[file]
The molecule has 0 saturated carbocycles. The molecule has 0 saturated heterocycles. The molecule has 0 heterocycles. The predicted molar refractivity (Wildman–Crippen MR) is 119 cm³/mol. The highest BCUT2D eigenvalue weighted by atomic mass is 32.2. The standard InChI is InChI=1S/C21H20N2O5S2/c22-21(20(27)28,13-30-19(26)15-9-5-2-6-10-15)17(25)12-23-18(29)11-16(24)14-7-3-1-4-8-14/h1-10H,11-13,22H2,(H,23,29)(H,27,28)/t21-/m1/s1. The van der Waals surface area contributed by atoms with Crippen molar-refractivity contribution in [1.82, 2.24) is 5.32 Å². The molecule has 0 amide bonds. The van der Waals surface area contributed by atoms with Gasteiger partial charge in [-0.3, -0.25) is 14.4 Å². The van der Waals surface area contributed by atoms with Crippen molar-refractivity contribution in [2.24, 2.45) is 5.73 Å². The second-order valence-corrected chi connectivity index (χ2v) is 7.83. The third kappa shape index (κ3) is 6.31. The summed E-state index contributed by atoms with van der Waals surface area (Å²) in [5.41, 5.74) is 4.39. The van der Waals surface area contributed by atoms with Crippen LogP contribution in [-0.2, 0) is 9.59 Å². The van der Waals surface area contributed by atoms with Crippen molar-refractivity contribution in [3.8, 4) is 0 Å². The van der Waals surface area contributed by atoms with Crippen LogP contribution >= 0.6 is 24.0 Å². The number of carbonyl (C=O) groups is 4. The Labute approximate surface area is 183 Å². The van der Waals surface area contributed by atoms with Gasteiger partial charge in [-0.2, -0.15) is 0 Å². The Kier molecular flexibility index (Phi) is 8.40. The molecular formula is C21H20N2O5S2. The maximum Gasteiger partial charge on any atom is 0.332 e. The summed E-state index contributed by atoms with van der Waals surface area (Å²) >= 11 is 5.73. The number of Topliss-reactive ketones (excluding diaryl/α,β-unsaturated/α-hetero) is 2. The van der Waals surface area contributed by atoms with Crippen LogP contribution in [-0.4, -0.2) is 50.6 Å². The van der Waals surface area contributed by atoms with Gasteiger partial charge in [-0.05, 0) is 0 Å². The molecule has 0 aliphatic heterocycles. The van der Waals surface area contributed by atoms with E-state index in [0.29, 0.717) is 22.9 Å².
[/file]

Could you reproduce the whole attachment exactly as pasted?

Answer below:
The molecule has 0 saturated carbocycles. The molecule has 0 saturated heterocycles. The molecule has 0 heterocycles. The predicted molar refractivity (Wildman–Crippen MR) is 119 cm³/mol. The highest BCUT2D eigenvalue weighted by atomic mass is 32.2. The standard InChI is InChI=1S/C21H20N2O5S2/c22-21(20(27)28,13-30-19(26)15-9-5-2-6-10-15)17(25)12-23-18(29)11-16(24)14-7-3-1-4-8-14/h1-10H,11-13,22H2,(H,23,29)(H,27,28)/t21-/m1/s1. The van der Waals surface area contributed by atoms with Crippen molar-refractivity contribution in [1.82, 2.24) is 5.32 Å². The molecule has 0 amide bonds. The van der Waals surface area contributed by atoms with Gasteiger partial charge in [-0.3, -0.25) is 14.4 Å². The van der Waals surface area contributed by atoms with Crippen molar-refractivity contribution in [2.24, 2.45) is 5.73 Å². The second-order valence-corrected chi connectivity index (χ2v) is 7.83. The third kappa shape index (κ3) is 6.31. The summed E-state index contributed by atoms with van der Waals surface area (Å²) in [5.41, 5.74) is 4.39. The van der Waals surface area contributed by atoms with Crippen LogP contribution in [-0.2, 0) is 9.59 Å². The van der Waals surface area contributed by atoms with Crippen molar-refractivity contribution in [3.8, 4) is 0 Å². The van der Waals surface area contributed by atoms with Crippen LogP contribution >= 0.6 is 24.0 Å². The number of carbonyl (C=O) groups is 4. The Labute approximate surface area is 183 Å². The van der Waals surface area contributed by atoms with Gasteiger partial charge in [-0.2, -0.15) is 0 Å². The Kier molecular flexibility index (Phi) is 8.40. The molecular formula is C21H20N2O5S2. The maximum Gasteiger partial charge on any atom is 0.332 e. The summed E-state index contributed by atoms with van der Waals surface area (Å²) >= 11 is 5.73. The number of Topliss-reactive ketones (excluding diaryl/α,β-unsaturated/α-hetero) is 2. The van der Waals surface area contributed by atoms with Crippen LogP contribution in [-0.4, -0.2) is 50.6 Å². The van der Waals surface area contributed by atoms with Gasteiger partial charge in [-0.05, 0) is 0 Å². The molecule has 0 aliphatic heterocycles. The van der Waals surface area contributed by atoms with E-state index in [0.29, 0.717) is 22.9 Å².